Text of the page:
Subject: Re: Large Disks / Clean Install
To: None <firstname.lastname@example.org>
From: None <Havard.Eidnes@runit.sintef.no>
Date: 02/06/1999 23:54:59
> > wd0 at wdc0 channel 0 drive 0: <Maxtor 91728D8>
> > wd0: drive supports 16-sector pio transfers, lba addressing
> > wd0: 16479MB, 16383 cyl, 16 head, 63 sec, 512 bytes/sect x 33750864
> > sectors
> > wd0: 32-bits data port
> > wd0: drive supports PIO mode 4, DMA mode 2, Ultra-DMA mode 2
> > Now look at that carefully. 16.5 Gb disk, sounds
> > fine. However 16383*16*63*512 =3D> ~8.2Gb disk! Where has all
> > the rest gone. Looked on the drive case. 16383*16*63. So the
> > drive probed co
> Known brockennes of the current i386 BIOS: it's limited to
> 16383 * 16 * 63 (which means you can't boot from a partition
> after the 8G limit). The current ATA draft specifies that disk
> bigger than 8G shoun'nt report a CHS bigger than this, to not
> confuse the BIOS.
Yes, but this solution has its drawbacks as well, as it will
seriously confuse the user who tries to use sysinst in it's
near-current incarnation to install his system on such a disk,
since sysinst at this point will insist that the disk is only
approximately 8GB large (indeed, any disk above the 8G mark will
be treated this way).
What I think happens is this:
If the new large disk to be labeled has no preexisting BSD disklabel
(as is common), sysinst will get a "fictitious" disk label from the
OS when it fetches the disk label information (via ioctl, I think).
The geometry of this label will also be cropped to 16383 cylinders,
and this will in most cases restrict the available space to a little
under 8GB. I've found out that it is in most cases asking for
trouble to try to bump up the number of heads to get at the
additional space, especially if the number of heads in the disklabel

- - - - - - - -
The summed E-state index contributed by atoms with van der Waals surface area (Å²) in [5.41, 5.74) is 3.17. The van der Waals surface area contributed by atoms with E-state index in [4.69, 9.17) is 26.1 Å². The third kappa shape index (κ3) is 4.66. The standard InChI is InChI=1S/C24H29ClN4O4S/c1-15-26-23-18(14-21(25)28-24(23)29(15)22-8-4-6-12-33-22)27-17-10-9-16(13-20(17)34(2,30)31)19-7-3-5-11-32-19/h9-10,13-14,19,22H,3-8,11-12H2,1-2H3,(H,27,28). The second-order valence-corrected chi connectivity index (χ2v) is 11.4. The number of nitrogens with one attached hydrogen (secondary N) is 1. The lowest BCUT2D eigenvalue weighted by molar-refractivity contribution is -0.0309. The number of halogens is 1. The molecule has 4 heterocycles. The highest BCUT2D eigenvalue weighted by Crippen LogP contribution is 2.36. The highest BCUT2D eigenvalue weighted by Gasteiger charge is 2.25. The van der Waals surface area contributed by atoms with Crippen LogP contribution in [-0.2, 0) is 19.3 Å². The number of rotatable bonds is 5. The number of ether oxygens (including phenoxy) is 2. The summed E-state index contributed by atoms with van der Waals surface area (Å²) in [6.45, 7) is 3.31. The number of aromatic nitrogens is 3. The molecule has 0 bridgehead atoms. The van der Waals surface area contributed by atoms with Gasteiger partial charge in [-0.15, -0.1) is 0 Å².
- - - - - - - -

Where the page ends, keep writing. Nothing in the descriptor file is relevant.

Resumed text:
doesn't match what the BIOS thinks about the same variable. (Bad
things will most likely happen in the bootstrap code.)
When I just did an install on a 10.1GB IBM drive, I first
rediscovered this behaviour (and the fact that if the disk doesn't
have an MBR, sysinst will output so much text on that first page
informing you about the "BIOS" and "real" geometry that most part of
the values will be overwritten with the menu - ugh!). So I quit
sysinst, manually dumped the "fictitious" label to disk ("disklabel
wd1 > label.wd1", note, no '-r'), edited it (yay, ed! Another
obstacle for new users...) to say 19650 cylinders instead of 16383
(left all other values the same, since I was lucky and had both 16
and 63 as factors in my "total sectors" value) and put that label
back on the disk with "disklabel -R -r wd1 label.wd1"
After that sysinst recognized that the disklabel geometry was
different from the "real" (yeah, right!) geometry, and I got the
option to use the disklabel geometry.
The way things stand right now one just can't use sysinst to install
on new disks larger than 8GB, and I think this is a major bug.
I'm not entirely certain what should be done about this problem; the
smarts about choosing the appropriate geometry to use should
probably go into sysinst (where the user could potentially be asked)
and not the kernel.